Which dots to connect? Employment centers and commuting inequalities in Bogotá





Equality, Modal choice, Bogotá, Commuting, Employment


Accessibility and equality evaluations have been primarily focused on residential location. However, workplace location might be an equivalent contributor to inequalities in the travel experience and accessibility. Traditionally, transport planning connects high-demand areas with the best-quality and capacity transport infrastructures. Literature supports that employment centers (EC) receive mainly workers in certain middle-to high-income occupations. This condition results in a type of segregation pattern associated with trip destinations and modal choice similar to those reported for the household location. This paper investigates commuting from a different standpoint, emphasizing the need to consider workplace location and employment distribution within cities. We identify five main EC in Bogotá, Colombia, and explore their association with the commuting mode choice of three population groups using mixed logit models. Results indicate that people who work in any EC tend to use more public transport (PT). Nevertheless, the probability of selecting PT differs among groups. Specifically, for low-income commuters, PT represents lower utility than that for middle-income commuters if their job is located in an EC. The fact that the population most likely to be public transport captive does not find this alternative as attractive as the middle-income segment needs further investigation for better policymaking.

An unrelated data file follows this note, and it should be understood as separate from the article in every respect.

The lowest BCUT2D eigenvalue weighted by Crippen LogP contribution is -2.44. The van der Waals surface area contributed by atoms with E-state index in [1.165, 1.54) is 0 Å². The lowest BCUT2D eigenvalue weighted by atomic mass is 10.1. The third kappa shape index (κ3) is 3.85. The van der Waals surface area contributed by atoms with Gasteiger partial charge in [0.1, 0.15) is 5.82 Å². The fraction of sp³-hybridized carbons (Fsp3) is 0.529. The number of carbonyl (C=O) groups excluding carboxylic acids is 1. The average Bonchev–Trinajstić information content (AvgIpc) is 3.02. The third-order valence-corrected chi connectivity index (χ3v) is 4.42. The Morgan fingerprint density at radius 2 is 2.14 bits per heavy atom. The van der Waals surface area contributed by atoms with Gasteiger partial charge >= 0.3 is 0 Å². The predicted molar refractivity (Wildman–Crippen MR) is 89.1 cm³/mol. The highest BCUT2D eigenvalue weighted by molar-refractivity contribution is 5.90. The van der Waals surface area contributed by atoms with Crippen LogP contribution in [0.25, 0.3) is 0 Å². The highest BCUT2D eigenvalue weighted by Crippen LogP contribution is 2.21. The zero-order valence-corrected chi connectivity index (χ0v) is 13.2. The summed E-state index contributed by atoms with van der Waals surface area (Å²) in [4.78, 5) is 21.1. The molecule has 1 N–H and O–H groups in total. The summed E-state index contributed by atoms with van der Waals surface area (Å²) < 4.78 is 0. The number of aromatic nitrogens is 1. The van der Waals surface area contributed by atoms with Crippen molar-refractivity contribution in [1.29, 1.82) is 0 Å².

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How to Cite

Peña, J., Guzman, L. A., & Arellana, J. (2022). Which dots to connect? Employment centers and commuting inequalities in Bogotá . Journal of Transport and Land Use, 15(1), 17–34. https://doi.org/10.5198/jtlu.2022.2100